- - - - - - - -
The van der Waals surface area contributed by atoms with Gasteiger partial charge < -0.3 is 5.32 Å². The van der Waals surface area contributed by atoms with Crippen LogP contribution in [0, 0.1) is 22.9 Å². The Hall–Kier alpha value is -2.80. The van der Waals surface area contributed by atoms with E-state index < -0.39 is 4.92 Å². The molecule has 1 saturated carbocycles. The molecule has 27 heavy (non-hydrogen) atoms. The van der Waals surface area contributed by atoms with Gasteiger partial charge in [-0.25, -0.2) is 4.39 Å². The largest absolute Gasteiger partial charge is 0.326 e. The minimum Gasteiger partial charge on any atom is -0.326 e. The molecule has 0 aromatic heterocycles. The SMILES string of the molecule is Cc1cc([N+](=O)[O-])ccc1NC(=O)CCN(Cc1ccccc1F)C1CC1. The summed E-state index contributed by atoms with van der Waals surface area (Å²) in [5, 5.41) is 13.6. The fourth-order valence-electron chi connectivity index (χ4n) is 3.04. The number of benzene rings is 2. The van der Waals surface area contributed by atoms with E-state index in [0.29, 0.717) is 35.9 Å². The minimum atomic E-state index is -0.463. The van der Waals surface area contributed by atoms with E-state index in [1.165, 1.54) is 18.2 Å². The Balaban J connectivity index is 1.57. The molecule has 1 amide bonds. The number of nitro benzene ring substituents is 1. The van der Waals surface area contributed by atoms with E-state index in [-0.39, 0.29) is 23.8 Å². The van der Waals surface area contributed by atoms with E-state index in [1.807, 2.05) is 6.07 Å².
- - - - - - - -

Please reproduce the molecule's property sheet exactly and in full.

The van der Waals surface area contributed by atoms with Gasteiger partial charge < -0.3 is 5.32 Å². The van der Waals surface area contributed by atoms with Crippen LogP contribution in [0, 0.1) is 22.9 Å². The Hall–Kier alpha value is -2.80. The van der Waals surface area contributed by atoms with E-state index < -0.39 is 4.92 Å². The molecule has 1 saturated carbocycles. The molecule has 27 heavy (non-hydrogen) atoms. The van der Waals surface area contributed by atoms with Gasteiger partial charge in [-0.25, -0.2) is 4.39 Å². The largest absolute Gasteiger partial charge is 0.326 e. The minimum Gasteiger partial charge on any atom is -0.326 e. The molecule has 0 aromatic heterocycles. The SMILES string of the molecule is Cc1cc([N+](=O)[O-])ccc1NC(=O)CCN(Cc1ccccc1F)C1CC1. The summed E-state index contributed by atoms with van der Waals surface area (Å²) in [5, 5.41) is 13.6. The fourth-order valence-electron chi connectivity index (χ4n) is 3.04. The number of benzene rings is 2. The van der Waals surface area contributed by atoms with E-state index in [0.29, 0.717) is 35.9 Å². The minimum atomic E-state index is -0.463. The van der Waals surface area contributed by atoms with E-state index in [1.165, 1.54) is 18.2 Å². The Balaban J connectivity index is 1.57. The molecule has 1 amide bonds. The number of nitro benzene ring substituents is 1. The van der Waals surface area contributed by atoms with E-state index in [-0.39, 0.29) is 23.8 Å². The van der Waals surface area contributed by atoms with E-state index in [1.807, 2.05) is 6.07 Å².